Painful Admissions

“It’s Health and Safety gone mad”.

I hear that phrase a lot on telly and radio. But I really do get a lot of Health and Safety stuff at work. Most companies are pretty good these days – there are CSCS cards and other site safety measures, including risk assessments and toolbox talks. It’s all common sense and routine for the large part.

I admit that it mostly doesn’t apply to us suit-wearers in a remote office situation, but we still have to try to follow the same rules. We have monthly meetings in the big boardroom on Health and Safety that are, frankly, quite bizarre.

At one of these, the only female raised a major safety issue with an Incident Report because she went into the small office kitchen to make a cup of coffee, and slipped on what-she-described-in-the-documentation-as a “Branston Pickle” that some other kitchen user had dropped on the floor and failed to clean up in the course of making a sandwich at lunchtime.

I was telling this one to a chap just last week. This chap was returning to work for the company after a three-year spell of self-employment that didn’t work out. He laughed, but then recalled other tales of years gone by.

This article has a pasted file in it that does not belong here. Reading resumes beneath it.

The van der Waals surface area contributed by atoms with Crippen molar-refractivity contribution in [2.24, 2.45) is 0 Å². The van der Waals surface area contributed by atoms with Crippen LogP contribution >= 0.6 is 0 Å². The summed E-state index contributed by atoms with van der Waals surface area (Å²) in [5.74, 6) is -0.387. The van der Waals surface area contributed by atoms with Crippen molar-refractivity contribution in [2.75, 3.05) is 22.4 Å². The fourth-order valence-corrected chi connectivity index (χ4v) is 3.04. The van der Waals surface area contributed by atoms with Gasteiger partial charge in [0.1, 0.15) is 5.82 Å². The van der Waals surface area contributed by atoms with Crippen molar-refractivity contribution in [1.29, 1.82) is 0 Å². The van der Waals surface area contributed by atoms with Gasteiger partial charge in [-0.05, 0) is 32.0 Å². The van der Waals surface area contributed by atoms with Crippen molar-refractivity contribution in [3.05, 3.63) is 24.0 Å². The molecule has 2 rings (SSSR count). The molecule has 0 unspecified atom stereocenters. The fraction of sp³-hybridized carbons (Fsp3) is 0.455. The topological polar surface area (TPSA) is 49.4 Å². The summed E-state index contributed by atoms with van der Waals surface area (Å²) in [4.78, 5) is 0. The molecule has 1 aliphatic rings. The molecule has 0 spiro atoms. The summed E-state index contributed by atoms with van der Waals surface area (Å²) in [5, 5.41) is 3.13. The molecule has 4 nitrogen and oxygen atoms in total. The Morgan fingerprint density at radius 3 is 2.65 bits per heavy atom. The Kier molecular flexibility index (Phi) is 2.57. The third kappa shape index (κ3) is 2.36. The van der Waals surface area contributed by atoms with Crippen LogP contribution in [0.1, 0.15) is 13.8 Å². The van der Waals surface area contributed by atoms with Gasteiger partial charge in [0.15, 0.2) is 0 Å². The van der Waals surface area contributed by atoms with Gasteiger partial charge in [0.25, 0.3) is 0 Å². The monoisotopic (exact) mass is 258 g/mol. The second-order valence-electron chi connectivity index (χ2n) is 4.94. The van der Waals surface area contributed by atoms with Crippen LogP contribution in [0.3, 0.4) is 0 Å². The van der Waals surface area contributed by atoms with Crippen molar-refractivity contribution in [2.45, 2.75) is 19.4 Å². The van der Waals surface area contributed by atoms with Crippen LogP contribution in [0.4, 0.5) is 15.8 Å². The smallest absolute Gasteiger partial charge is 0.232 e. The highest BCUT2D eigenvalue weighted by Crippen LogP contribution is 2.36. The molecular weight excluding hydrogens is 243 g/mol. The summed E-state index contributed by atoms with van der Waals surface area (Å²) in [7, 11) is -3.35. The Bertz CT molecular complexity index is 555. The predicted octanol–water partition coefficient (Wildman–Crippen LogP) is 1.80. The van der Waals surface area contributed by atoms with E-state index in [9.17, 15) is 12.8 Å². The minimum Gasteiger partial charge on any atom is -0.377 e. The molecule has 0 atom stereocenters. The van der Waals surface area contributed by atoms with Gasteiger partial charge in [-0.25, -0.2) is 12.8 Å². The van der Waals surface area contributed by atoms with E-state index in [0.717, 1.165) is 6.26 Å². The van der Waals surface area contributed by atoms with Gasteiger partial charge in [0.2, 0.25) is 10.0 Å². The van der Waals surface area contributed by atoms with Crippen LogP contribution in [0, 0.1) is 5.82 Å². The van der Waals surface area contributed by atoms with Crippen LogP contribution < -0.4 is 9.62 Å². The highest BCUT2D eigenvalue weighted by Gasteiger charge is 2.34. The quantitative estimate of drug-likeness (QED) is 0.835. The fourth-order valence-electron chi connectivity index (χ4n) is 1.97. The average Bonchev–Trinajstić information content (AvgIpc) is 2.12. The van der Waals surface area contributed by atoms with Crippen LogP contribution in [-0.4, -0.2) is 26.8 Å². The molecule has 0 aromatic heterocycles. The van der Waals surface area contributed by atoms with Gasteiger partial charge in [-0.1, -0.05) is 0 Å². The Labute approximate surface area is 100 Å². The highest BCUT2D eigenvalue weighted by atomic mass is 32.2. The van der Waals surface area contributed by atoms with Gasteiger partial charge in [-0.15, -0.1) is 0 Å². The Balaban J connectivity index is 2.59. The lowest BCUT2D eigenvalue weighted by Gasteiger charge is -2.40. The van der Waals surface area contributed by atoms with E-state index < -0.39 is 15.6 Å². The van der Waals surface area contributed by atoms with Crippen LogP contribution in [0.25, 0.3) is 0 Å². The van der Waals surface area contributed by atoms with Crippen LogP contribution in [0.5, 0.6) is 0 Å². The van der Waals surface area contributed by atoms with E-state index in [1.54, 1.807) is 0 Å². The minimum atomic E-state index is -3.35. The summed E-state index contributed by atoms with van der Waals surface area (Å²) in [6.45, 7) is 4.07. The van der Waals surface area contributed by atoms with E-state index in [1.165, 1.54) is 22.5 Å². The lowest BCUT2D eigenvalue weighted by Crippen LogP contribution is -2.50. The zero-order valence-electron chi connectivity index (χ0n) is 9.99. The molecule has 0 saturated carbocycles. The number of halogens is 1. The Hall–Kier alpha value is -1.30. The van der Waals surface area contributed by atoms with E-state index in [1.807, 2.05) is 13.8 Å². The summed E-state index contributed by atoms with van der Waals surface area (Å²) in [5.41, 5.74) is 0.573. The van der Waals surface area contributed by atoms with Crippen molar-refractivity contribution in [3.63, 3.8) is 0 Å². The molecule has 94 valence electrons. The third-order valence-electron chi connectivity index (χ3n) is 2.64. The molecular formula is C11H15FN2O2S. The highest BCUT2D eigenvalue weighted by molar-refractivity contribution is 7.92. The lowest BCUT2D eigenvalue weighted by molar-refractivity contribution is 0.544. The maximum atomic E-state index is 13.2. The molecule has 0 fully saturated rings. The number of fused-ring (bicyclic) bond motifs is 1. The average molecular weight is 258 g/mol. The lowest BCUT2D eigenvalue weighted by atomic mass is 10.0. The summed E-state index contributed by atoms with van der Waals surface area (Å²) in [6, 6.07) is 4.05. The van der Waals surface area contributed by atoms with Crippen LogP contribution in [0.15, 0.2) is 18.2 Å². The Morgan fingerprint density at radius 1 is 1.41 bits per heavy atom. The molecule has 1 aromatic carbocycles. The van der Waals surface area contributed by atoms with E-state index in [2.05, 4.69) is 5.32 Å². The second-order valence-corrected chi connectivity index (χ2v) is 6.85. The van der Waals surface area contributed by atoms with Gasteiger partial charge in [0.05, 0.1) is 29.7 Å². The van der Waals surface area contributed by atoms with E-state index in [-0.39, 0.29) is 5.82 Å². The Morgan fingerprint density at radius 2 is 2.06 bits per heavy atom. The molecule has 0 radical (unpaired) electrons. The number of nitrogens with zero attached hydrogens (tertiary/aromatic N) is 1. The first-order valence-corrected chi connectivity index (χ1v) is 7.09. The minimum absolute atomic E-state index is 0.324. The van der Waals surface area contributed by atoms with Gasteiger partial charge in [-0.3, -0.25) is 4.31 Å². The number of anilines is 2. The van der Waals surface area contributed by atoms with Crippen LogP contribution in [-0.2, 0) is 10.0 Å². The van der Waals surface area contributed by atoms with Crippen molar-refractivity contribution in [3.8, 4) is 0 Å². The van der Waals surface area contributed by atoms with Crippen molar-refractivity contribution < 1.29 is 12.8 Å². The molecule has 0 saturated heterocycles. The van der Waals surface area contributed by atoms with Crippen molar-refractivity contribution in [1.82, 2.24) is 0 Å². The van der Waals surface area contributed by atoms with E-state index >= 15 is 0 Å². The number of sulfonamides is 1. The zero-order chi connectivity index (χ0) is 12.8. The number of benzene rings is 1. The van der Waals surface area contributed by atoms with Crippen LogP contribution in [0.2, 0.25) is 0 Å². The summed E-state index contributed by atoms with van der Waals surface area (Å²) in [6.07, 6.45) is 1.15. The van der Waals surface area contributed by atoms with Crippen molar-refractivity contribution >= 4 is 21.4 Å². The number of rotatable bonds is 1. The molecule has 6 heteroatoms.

Apparently one of our co-workers had raised his hand at one of these Health and Safety meetings to draw attention to the fact that company car boot lids could be dangerous; he reported that he had accidentally shut the lid on his own head earlier that morning.  In fact he had completed the incident form and wanted to send it in as an incident.

Yes; he was grassing himself up for being dangerous to… himself!

OK. I laughed. But wait, I was told, there is more to this – at the following month’s Health and Safety meeting, the co-worker raised his hand and wanted to draw attention to the dangers of hitting one’s head on the company car boot lid.

Everyone remembered this from before, and as they muttered dismissively, the foreman showed us his bandaged head. That’s right; he had done it again.

And once again he had completed the forms reporting the incident officially.

One more strike, and he would be in danger of losing his job.



Mic Adaptor

When I bought my Focusrite bundle, I got a microphone and mic holder. This is what the holder looked like:


The thing is, my old boom stand had a mic slide holder of this type:


So I unscrewed the mic slide from the boom arm:


Then I tried attaching the new holder:


But the ends were the same gender and size. No fit! Oh No!  I tweeted and Focusrite told me it fitted most stands. I googled it and there are adaptors I thought I would have to buy. However. I then noticed something too obvious – which is why I over looked it!

IMG_20160720_195012954  which now fits: IMG_20160720_195248501